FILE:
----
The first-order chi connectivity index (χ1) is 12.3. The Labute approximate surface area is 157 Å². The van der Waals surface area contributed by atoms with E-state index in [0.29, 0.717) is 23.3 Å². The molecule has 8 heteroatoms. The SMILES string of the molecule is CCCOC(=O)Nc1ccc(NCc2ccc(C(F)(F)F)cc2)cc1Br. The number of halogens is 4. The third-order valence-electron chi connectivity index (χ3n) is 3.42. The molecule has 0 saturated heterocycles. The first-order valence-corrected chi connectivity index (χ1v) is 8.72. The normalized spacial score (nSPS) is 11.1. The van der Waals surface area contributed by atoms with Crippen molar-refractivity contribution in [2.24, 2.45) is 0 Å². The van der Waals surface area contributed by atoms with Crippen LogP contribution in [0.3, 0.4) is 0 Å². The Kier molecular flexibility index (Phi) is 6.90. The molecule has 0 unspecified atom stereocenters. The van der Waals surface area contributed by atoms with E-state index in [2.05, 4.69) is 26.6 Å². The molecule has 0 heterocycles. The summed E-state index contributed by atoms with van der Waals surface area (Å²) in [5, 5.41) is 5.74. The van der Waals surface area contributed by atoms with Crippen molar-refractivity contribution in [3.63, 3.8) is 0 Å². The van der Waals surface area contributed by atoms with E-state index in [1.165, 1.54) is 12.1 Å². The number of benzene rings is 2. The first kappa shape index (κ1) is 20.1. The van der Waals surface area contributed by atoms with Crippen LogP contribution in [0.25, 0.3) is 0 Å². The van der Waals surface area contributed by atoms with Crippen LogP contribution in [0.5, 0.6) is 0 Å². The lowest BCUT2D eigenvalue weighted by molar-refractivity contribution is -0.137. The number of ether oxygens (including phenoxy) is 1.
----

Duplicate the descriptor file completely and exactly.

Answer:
The first-order chi connectivity index (χ1) is 12.3. The Labute approximate surface area is 157 Å². The van der Waals surface area contributed by atoms with E-state index in [0.29, 0.717) is 23.3 Å². The molecule has 8 heteroatoms. The SMILES string of the molecule is CCCOC(=O)Nc1ccc(NCc2ccc(C(F)(F)F)cc2)cc1Br. The number of halogens is 4. The third-order valence-electron chi connectivity index (χ3n) is 3.42. The molecule has 0 saturated heterocycles. The first-order valence-corrected chi connectivity index (χ1v) is 8.72. The normalized spacial score (nSPS) is 11.1. The van der Waals surface area contributed by atoms with Crippen molar-refractivity contribution in [2.24, 2.45) is 0 Å². The van der Waals surface area contributed by atoms with Crippen LogP contribution in [0.3, 0.4) is 0 Å². The Kier molecular flexibility index (Phi) is 6.90. The molecule has 0 unspecified atom stereocenters. The van der Waals surface area contributed by atoms with E-state index in [2.05, 4.69) is 26.6 Å². The molecule has 0 heterocycles. The summed E-state index contributed by atoms with van der Waals surface area (Å²) in [5, 5.41) is 5.74. The van der Waals surface area contributed by atoms with Crippen molar-refractivity contribution in [3.63, 3.8) is 0 Å². The van der Waals surface area contributed by atoms with E-state index in [1.165, 1.54) is 12.1 Å². The number of benzene rings is 2. The first kappa shape index (κ1) is 20.1. The van der Waals surface area contributed by atoms with Crippen LogP contribution in [0.25, 0.3) is 0 Å². The van der Waals surface area contributed by atoms with Crippen LogP contribution in [0.5, 0.6) is 0 Å². The lowest BCUT2D eigenvalue weighted by molar-refractivity contribution is -0.137. The number of ether oxygens (including phenoxy) is 1.